To visually unpick a Trevor Kiernander painting demands somewhat of an archaeological approach. A raw canvas ground, treated subtly with a transparent undercoat, offers up a variety of precisely layered but fragmentary forms, each endowed with traditional painterly concerns of gesture, shape, color and texture. These elements are carefully placed so as to invite the eye to delve across and through their painterly planes, which, like tectonic plates, seem to shift and reveal an opening of further territories beneath. In some cases there even seems to be the potential to dig beyond the raw surface of the canvas itself, to travel somewhere else altogether. The intuitive reaction to this fragmentary display is to attempt its re-assemblage. There are elements certainly of landscape, both natural and urban, of architectural facades, shadows and structures, even signs and symbols, but not one particular thing stands resolute and definite. Kiernander’s paintings are rather the abstract exploration of space and site, of shifting sands, fleeting forms – an impermanent, unfixed narrative reflective of both a personal quest for physical and mental space and an interconnected, fast-paced world which offers a limitless stream of possible source material.
The exhibition’s title Event Horizon: This Must Be the Place references both a cosmic theoretical boundary (within a black hole) from which no further light or particles can escape and draws from Kiernander’s musical influences (This Must Be the Place is also the title of a Talking Heads song with the refrain “home, is where I want to be.”), whilst altogether alluding to the artist’s ongoing pursuit of space, both within his paintings and in his lived experience. This spatial search predominantly stems from inhabiting two cities in the last decade – London and Montreal – the former having tested Kiernander with a slew of impermanent living situations over a seven-year period during and following a Master’s degree at Goldsmiths, and the latter acting as his home for the last two years and finally offering some sense of environmental stability. The gradual compositional freeing of space in Kiernander’s works of the last few years can be attributed majorly as mirroring his physical and psychological experience of these differing urban environments.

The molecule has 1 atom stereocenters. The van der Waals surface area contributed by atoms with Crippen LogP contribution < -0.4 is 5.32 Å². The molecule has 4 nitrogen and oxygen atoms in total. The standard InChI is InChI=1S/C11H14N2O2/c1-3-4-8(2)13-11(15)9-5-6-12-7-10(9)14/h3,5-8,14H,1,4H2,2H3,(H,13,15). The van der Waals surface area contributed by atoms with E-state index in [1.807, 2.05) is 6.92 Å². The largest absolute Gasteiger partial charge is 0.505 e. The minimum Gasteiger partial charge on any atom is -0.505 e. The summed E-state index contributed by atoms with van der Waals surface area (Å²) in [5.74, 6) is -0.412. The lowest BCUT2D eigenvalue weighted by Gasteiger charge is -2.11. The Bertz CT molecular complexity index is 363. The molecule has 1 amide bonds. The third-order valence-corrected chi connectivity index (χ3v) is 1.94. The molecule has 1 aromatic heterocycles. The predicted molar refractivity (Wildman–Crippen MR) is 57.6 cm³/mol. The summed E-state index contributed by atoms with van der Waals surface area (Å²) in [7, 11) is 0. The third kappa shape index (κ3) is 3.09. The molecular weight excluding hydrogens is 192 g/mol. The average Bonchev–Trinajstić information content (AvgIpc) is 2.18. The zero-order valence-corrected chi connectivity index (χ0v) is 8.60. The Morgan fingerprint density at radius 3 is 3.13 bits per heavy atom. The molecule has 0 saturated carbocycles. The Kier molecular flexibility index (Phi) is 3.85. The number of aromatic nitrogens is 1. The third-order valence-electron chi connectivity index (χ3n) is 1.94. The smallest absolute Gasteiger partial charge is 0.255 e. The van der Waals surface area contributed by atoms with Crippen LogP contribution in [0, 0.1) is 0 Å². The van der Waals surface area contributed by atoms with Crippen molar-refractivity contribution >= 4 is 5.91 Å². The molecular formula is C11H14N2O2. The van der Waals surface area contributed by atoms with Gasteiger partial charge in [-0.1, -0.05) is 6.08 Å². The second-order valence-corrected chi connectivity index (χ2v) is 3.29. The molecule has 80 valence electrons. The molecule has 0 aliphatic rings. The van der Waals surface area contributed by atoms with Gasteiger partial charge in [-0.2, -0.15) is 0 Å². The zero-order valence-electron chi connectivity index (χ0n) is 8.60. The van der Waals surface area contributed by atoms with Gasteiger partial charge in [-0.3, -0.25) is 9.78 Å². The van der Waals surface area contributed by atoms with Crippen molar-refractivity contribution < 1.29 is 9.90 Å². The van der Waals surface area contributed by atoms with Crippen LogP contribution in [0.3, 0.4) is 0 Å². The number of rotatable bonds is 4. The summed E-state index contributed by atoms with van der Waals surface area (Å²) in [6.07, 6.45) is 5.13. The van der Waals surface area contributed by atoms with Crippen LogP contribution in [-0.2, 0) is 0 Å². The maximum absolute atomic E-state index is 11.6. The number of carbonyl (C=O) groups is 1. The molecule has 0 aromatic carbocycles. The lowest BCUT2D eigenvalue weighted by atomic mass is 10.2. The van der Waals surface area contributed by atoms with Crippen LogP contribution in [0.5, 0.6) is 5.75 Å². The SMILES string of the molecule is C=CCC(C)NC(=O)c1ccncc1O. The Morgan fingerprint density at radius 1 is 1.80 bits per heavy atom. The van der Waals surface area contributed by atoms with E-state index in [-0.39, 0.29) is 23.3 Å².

The fragmentary motifs populating Kiernander’s paintings negate a sense of hierarchy and are drawn from sources as varied as architectural features, signage, trash and TV stills, predominantly recorded using digital photography. His multi-layered renderings of this daily flotsam, distilled through memory and painterly abstraction, owes much to the action of collage and, drawing on his background as a DJ, remixing. Unhinged from their original contexts and floating in an undefined ‘scape’, these multi-layered aesthetic compositions can just as easily be envisaged as an interior, psychological space, or as a visualization of cyberspace with its interconnected perspectives and seemingly infinite abundance of information. The works presented in Event Horizon, loaded with residual fragments filtered from Kiernander’s own long formed ‘search history’, evidence that he is beginning to discover that elusive sense of place that he has been seeking for so long.
This text is an edited excerpt from the catalogue essay ‘Fragments of fragments, in space of space, of sites unknown’ by Rebecca Travis